Tag Archives: Back Cover Copy

17.5: The Promise of the Brand

Your Hosts: Howard Tayler, Kaela RiveraSandra Tayler, and Megan Lloyd

Your brand—your name, the cover art for your book, and even the typeface for the title—set expectations for the book’s contents. That advice about not judging a book by its cover? It’s lovely in theory, but in practice, that’s just not how it works.

In this episode we’ll talk about how your brand gets defined, and how you can work with those elements to correctly set expectations regarding your work.

Liner Notes: We’ve done several episodes about branding. 14.34 is particularly good.

Credits: This episode was recorded by Marshall Carr, Jr., and mastered by Alex Jackson

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Describe the perfect cover for your work-in-progress. What is the right typeface for your brand?

Illuminae, by Amie Kaufman and Jay Kristoff

16.27: Nobody Wants to Read a Book

Your Hosts: DongWon Song, Mary Robinette Kowal, Dan Wells, and Howard Tayler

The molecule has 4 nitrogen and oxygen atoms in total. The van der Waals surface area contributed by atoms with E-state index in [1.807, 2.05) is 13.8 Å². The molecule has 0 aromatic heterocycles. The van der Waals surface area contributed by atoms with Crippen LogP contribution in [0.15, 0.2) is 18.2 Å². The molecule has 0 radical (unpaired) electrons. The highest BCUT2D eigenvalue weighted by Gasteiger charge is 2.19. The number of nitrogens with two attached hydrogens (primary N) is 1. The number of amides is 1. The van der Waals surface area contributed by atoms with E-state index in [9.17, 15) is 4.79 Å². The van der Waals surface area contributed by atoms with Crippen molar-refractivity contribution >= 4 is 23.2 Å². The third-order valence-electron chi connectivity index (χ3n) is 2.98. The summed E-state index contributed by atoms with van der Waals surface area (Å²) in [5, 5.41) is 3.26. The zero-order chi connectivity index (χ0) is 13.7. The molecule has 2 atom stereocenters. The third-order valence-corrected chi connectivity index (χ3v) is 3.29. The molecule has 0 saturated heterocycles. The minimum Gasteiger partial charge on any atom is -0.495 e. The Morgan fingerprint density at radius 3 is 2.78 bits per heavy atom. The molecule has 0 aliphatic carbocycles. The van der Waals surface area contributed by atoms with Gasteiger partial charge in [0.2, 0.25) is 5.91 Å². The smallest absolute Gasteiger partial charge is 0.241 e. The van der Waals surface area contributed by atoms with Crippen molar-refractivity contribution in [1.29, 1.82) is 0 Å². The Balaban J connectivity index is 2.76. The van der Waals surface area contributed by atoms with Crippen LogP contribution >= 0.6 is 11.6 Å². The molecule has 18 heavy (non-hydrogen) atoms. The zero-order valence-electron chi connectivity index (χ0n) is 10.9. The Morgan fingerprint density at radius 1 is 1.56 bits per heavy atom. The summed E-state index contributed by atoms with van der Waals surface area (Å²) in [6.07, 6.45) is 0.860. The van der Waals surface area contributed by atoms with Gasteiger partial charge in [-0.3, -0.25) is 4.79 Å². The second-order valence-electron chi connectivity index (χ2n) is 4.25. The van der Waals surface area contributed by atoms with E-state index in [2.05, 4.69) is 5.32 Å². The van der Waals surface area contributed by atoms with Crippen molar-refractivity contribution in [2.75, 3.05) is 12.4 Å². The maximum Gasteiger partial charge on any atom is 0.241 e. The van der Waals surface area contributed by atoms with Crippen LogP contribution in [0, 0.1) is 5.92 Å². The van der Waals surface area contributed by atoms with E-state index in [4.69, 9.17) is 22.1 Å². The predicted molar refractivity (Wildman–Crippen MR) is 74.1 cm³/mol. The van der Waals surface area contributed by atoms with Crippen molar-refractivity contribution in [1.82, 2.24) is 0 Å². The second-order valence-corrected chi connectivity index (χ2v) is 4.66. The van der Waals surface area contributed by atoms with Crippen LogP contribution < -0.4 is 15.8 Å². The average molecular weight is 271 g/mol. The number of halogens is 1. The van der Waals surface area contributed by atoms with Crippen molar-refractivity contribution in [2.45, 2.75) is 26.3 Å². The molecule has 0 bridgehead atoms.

Our controversial episode title comes to us via John Schwarzwelder, and it points up nicely the importance of today’s topic, which is first lines, first pages, and how we set about convincing people (who may or may not want to read a book) to read OUR book.

Credits: This episode was recorded by Marshall Carr, Jr., and mastered by Alex Jackson

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Homework: read the first pages of the last three books you read. Take notes on what you find exciting about them. What kept you reading? What would make you pause?

The Last Watch, by J.S. Dewes

Writing Excuses 9.47: Conversation With a Bookseller

Bookseller Sara Glassman joined us at the Out of Excuses Workshop and Retreat to talk to us about her perspective on this industry, with an eye to the things that make it easy for her to put a book in a customer’s hands. We talk about back cover copy, covers, query letters, signings, and what booksellers look for on page one.

(Note: Brandon refers to a book of the week pitch that Sara made for us. We needed to run this episode out of order, so you’ll get Sara’s pitch for that book sometime next year.)

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Have three of your friends to send you a random photograph of an object. Use each object in the first 13 lines of your story.

The Rook, by Daniel O’Malley, narrated by Susan Duerden